Outdoor Lighting: Cooper lights recreational track, Iowa, Florida, and California LED projects

April 12, 2012
Cooper supplies SSL for Traverse Park, cities in Florida, California, and Iowa complete LED projects, and Taiwan and other cities look to get started with LEDs.
Traverse City LED park lights

Cooper Lighting has supplied 100 Lumark RV Ridgeview LED luminaires to light a one-mile track in Traverse City, Michigan that's used by residents and visitors for walking and jogging. Stuart, Florida, Cedar Rapids, Iowa, and Galt, California have all completed new solid-state lighting (SSL) projects. Taiwan plans a 326,000-light retrofit project.

Grand Traverse County

Traverse City hopes to save $7000 annually in energy costs after replacing 100 250W high-pressure sodium (HPS) fixtures with LED lights. The retrofit took place at the 45-acre Grand Traverse County Civic Center including lights located along a one mile oval track that surrounds the facility and recreational park.

Viewing the nearby before and after photos of the project shot from above, you can clearly see the whiter broad-spectrum LED light in an oval shape, relative to the orange tint of the HPS lights in the before shot. The city sought to both reduce energy use and improve light quality for the many citizens that use the track at night.

Aerial view of HPS lights before the upgrade

Danny Brown, director of Grand Traverse County Facilities said, "Working with Cooper Lighting, we were able to utilize the latest in LED technology to significantly reduce our overall energy consumption from 300 total watts/fixture to just 51 total watts/fixture." Note that HPS fixtures regularly use more power in an installation than the rated value of the lamp would suggest.

Commenting on the ongoing transition to outdoor Cooper SSL products by many customers, Mark Eubanks, president of Cooper Lighting, said, "While the shift is certainly due to the overall energy savings LED lighting can provide, we’ve found that many customers are upgrading based on the lighting performance associated with our LED technology."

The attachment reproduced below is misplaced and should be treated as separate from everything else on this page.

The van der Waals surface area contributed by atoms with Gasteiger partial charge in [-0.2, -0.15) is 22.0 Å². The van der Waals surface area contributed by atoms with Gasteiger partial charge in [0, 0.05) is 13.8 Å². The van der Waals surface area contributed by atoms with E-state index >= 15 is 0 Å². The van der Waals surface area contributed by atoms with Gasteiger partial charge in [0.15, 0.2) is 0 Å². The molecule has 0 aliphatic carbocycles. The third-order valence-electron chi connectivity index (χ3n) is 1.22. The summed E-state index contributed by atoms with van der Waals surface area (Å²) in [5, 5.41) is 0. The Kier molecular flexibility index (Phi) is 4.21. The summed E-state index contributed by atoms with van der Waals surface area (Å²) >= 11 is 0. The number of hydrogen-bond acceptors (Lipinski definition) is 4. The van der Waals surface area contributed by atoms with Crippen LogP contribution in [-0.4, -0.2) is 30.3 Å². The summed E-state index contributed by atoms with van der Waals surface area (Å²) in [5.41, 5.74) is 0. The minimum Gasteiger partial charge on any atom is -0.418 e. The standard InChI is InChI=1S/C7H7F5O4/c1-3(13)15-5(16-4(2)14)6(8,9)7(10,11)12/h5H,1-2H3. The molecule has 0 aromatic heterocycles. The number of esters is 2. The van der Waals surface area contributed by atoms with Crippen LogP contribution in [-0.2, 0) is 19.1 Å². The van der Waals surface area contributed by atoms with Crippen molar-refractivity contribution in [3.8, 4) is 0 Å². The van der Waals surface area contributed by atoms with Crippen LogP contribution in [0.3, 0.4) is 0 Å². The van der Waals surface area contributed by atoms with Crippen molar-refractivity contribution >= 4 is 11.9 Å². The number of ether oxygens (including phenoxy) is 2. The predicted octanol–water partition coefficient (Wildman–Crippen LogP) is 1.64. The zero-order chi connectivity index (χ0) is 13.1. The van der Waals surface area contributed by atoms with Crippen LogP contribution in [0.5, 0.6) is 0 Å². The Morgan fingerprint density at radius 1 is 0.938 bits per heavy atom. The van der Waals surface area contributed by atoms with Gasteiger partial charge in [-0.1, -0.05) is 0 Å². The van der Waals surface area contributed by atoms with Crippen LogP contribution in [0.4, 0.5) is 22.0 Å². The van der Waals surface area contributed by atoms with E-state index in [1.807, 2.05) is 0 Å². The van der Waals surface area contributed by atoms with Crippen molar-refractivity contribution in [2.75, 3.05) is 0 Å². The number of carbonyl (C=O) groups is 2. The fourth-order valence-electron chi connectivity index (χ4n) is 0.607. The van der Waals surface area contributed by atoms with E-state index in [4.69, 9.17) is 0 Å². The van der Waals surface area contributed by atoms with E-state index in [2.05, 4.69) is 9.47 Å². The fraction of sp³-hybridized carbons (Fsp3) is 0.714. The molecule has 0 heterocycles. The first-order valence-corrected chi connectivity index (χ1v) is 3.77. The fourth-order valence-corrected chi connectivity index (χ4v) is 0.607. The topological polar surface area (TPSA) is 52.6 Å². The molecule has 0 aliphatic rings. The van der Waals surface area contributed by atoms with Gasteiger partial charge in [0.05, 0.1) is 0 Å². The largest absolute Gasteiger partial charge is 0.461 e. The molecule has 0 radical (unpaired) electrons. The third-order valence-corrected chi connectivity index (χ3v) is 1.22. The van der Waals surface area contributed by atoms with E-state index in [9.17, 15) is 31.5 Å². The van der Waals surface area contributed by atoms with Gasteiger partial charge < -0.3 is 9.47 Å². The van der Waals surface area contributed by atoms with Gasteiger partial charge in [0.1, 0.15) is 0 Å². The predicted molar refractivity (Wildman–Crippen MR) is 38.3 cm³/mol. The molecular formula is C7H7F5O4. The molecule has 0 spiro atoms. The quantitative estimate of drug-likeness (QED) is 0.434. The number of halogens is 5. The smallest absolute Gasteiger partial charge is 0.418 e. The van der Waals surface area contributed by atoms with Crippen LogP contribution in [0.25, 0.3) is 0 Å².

Aerial view of the Traverse LED-lit track

With the project underway and the track lit, the city has a positive view on the transition to LED lighting. "The new fixtures will also provide visual comfort for those using the track and also in the surrounding neighborhoods," Brown said. "This project really has truly put us in a win-win scenario and, although it’s only partially completed, has already begun to receive overwhelmingly positive reviews."

Iowa, Florida and California

The SSL retrofit movement continues in many other locations as well. For example, Alliant Energy is installing SSL as HPS lights fail in the area surrounding Cedar Rapids, Iowa according to the The Gazette. The utility plans to retrofit about 2000 lights per year. Separately, the city of Cedar Rapids plans to retrofit more than 800 lights that are municipally owned.

In the Stuart, Florida area, Martin County has installed 27 solar-powered LED street lights in the Airport Road area according to the TCPalm.com website. Obviously solar power takes recurring energy costs to zero. Solar Electric Power Company (SEPCO), based in the Stuart area, supplied the lights. Funding came from the Economic Development Administration and the Florida Department of Transportation.

Galt, California, in the northern part of the state, has retrofitted 184 street lights with LEDs and plans to convert 376 more according to theLodi News-Sentinel. The city projects $12,152 annual savings in energy.

More planned upgrades

Other cities in the US and countries around the globe are in the planning stages for small and large SSL projects. Taiwan, for example, tops the list with large-scale plans to retrofit 326,000 mercury-vapor lights by 2014 according to Taiwan Today. The project will be worth NTD $7.25 billion ($245 million) and will include Taiwan proper and some nearby islands.

Redlands in southern California is planning a $1.73 million SSL retrofit that it hopes to complete in five phases starting in September according to The Press-Enterprise. The city has trialed some LED lights already. The first phase will cost $161,000 which will be offset by a $11,340 rebate from Southern California Edison, and generate $6940 in annual energy savings.

On a much smaller scale, Romeo, Michigan is considering replacement of 73 street lights with LEDs in its downtown area according to The Romeo Observer. The town has installed six sample LED lights, and is motivated by an aged set of legacy lights that require regular maintenance.